On Monday, the Baltimore Ravens took a big step toward improving the future prospects of their offense by hiring new offensive coordinator Gary Kubiak.
The new coaching staff on the offensive side promises to help improve a Baltimore team that failed to score more than 30 points in a game in 2013. In the one game the team scored 30 (Week 3 vs. Houston), two of the touchdowns were defense/special teams (Tandon Doss punt return, Daryl Smith interception return).
With Kubiak and Rick Dennison in Baltimore, the offense should improve slightly due to the new coaching regime alone.
But without improved personnel on offense, the difference between 2013 and 2014 won’t be too noticeable.
With plenty of uncertainty at almost every position on offense, the Ravens will have to hit a home run in the offseason to give quarterback Joe Flacco what he needs to succeed next season. The one position with the most uncertainty is tight end, as once free agency starts, the Ravens will have no tight ends from last year’s active roster – Dennis Pitta, Ed Dickson and Dallas Clark are all unrestricted free agents.
The general consensus seems to be that Pitta will be among Baltimore’s top offseason priorities, especially with a former Houston Texans staff that had plenty of success with tight ends.
Dickson and Clark are afterthoughts, but could still be brought back if their value on the open market is much lower than expected.
But where the Ravens need to turn to is the draft, where they could pair a rookie tight end with Pitta to make a dynamic one-two punch. The draft offers plenty of options, including Notre Dame’s Troy Niklas.
The junior tight end declared for the draft after just one full season as a tight end for the Fighting Irish. As a freshman, he played outside linebacker, and then in 2012 he made the transition to the offensive side, catching just five passes in minimal playing time.
The 2013 season is his only season with a fulltime role at tight end in his football career (he was an offensive and defensive lineman in high school). Niklas is far from refined, but he may be the perfect complement to Pitta, if Pitta is indeed re-signed by Baltimore.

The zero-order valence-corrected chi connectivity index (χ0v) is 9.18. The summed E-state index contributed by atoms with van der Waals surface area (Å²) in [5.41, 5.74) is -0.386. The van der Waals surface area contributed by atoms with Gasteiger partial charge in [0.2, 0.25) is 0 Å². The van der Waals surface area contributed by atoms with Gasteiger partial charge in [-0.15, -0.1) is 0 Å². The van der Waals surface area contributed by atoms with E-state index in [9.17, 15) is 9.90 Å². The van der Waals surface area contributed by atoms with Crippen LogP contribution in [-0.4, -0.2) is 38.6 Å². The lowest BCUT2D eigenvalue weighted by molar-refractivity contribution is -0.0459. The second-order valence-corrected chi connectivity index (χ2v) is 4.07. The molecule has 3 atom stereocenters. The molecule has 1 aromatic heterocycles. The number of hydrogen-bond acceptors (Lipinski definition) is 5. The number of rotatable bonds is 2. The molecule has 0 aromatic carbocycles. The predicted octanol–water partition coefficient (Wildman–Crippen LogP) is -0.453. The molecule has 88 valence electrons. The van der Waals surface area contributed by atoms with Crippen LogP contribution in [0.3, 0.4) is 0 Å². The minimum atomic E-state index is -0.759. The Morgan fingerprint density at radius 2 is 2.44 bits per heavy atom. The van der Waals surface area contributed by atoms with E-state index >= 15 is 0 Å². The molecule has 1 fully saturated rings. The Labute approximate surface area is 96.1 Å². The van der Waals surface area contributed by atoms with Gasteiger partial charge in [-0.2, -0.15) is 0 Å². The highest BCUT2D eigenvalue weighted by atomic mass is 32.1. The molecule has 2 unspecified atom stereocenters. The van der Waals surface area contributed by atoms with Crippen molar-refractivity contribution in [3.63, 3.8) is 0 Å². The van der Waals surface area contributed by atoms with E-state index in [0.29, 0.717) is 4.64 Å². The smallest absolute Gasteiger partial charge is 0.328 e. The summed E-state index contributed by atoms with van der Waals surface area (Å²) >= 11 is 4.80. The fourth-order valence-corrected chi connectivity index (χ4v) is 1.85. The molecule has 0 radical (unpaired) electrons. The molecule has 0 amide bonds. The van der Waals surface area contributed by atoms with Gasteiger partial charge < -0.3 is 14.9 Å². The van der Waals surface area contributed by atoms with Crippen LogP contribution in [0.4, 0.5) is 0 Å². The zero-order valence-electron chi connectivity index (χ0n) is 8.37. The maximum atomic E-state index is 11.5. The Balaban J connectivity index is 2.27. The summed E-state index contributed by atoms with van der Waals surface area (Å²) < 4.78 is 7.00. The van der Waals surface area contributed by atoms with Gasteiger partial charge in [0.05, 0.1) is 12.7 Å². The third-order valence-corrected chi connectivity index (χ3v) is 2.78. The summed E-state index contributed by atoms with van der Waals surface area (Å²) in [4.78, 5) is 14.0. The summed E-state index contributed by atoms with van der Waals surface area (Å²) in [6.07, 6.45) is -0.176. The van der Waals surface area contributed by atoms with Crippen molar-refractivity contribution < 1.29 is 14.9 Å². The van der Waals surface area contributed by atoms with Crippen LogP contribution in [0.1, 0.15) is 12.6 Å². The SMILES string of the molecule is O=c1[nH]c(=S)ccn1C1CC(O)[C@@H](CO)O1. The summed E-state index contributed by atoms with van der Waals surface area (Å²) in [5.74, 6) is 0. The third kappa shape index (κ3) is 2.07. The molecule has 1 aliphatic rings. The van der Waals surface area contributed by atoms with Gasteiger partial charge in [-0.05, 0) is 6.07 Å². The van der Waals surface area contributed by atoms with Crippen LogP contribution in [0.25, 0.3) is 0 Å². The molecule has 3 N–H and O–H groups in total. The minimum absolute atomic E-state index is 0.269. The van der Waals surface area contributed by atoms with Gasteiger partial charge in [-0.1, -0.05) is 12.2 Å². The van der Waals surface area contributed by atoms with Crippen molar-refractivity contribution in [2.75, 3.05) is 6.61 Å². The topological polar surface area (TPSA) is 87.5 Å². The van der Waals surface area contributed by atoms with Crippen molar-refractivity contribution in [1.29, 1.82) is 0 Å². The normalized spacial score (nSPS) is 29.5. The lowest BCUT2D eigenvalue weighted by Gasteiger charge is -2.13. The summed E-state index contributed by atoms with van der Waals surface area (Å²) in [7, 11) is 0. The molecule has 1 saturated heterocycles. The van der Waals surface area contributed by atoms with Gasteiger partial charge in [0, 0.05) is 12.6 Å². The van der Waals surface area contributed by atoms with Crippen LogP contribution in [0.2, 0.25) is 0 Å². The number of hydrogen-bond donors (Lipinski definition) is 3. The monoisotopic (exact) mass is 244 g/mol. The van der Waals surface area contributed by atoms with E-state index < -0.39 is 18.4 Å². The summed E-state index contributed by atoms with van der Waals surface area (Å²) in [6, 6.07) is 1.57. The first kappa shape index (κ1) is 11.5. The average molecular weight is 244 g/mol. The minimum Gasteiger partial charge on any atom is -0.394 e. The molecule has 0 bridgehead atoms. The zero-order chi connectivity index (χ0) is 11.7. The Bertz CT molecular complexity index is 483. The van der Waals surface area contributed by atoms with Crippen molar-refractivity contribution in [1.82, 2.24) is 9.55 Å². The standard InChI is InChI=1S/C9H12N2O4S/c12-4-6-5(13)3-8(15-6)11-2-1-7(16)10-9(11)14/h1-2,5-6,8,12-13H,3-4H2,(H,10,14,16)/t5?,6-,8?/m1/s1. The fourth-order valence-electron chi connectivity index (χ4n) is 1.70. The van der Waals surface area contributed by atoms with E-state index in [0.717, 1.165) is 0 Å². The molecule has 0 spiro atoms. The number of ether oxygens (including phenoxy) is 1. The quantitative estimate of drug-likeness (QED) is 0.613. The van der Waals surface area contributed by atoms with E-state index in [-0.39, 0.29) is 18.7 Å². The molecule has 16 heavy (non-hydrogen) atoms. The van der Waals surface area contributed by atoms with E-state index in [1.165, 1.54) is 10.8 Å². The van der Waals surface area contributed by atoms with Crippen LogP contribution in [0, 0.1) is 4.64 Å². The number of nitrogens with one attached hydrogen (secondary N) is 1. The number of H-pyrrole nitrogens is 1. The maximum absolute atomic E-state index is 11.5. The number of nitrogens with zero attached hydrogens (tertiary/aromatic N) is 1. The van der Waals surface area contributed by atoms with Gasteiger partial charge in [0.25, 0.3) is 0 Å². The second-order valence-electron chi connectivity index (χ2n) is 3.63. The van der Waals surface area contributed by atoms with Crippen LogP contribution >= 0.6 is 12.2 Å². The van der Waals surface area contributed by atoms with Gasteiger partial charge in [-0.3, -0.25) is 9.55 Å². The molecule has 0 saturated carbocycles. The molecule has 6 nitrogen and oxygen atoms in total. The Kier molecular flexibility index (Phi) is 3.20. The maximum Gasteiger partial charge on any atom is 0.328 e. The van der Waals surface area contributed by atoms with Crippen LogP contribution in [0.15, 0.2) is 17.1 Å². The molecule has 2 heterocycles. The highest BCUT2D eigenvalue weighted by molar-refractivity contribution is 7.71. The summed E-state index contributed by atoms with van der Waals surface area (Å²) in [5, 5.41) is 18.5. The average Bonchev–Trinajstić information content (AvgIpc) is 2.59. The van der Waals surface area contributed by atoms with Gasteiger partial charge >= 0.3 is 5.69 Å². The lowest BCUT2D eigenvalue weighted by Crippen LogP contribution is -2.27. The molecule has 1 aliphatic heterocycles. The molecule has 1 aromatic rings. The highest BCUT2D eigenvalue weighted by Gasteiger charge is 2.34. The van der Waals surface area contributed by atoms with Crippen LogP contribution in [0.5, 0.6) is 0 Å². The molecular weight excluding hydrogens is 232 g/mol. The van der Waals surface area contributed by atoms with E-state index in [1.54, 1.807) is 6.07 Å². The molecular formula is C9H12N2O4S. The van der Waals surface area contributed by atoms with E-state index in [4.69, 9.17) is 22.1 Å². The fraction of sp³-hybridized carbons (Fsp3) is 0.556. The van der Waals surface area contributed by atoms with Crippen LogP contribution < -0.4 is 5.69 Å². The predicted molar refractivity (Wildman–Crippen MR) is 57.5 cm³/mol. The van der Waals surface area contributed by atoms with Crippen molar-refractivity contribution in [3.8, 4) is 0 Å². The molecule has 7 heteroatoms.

What Baltimore needs is a tight end who can play a more traditional in-line role, similar to what Dickson did for the Ravens over the last few years. Pitta is technically a wide receiver, although he’s still labeled as a tight end. He rarely ever lines up inside next to a tackle to block, and almost exclusively operates out of the slot.
Having no tight ends on the roster that can play on the line and block isn’t a recipe for success for an NFL offense, and adding a blocker like Niklas could complement Pitta well.
The lineman background of Niklas is noticeable as a blocker, as he keeps his body square and balanced when isolated on a man.
He does have inconsistencies when run blocking, mainly when he tries to use his long arms to reach out instead of fully engaging with a defender. But when he does engage, he can be a violent lead blocker.
His ability to block in the open field is a valuable asset.
In the play above, Niklas was able to engage first and then use his long arms to hold off his man.
He has developing to do as a blocker, but he is still one of the most talented blocking tight ends in this year’s draft.
The Ravens used Dickson as a blocker because they had to, not necessarily because he excelled at what he did. With Pitta lined up in the slot, Dickson assumed the role by default, and didn’t provide much value as a blocker (-18.2 run blocking grade in 2013 per PFF). Upgrading the blocking aspect of the tight end position could be one of the missing pieces to improve the running game.
Niklas also excels as a pass catcher, as his Rob Gronkowski-like build helps him high-point contested catches and box out defenders.
As a red zone target, Niklas uses his 6’6, 270 pound frame to become a go-to guy even when he’s covered.
When he make look covered in the end zone, his ability to catch the ball at its highest point still makes him a dependable target.
Until he implements more refinement into his game, Niklas will likely be limited to a blocking, red zone and short yardage role.
He has favorable acceleration after the catch and (usually) reliable hands, but his route-running right now is that of a novice tight end. It’s noticeable that he’s new to the position as he runs his routes with hesitation and poor balance.
That may be a long-term issue or it may just be due to the fact he is new to the position.
He relies more on his size and physical play right now than his routes to get open. He tends to push off (but doesn’t usually get called for it) which isn’t a problem if it works. But until he improves his routes, NFL defenders will likely easily be able to shake him off them.
When Niklas does get enough separation to get open, he provides gems like this.
Where Niklas goes in the draft depends on how much NFL teams think he can develop. With more refinement, Niklas could be as multi-dimensional as an NFL tight end can get.
A Pitta-Niklas pair at tight end for Baltimore would be an intriguing duo.
More Niklas clips HERE, c/o DraftBreakdown.com.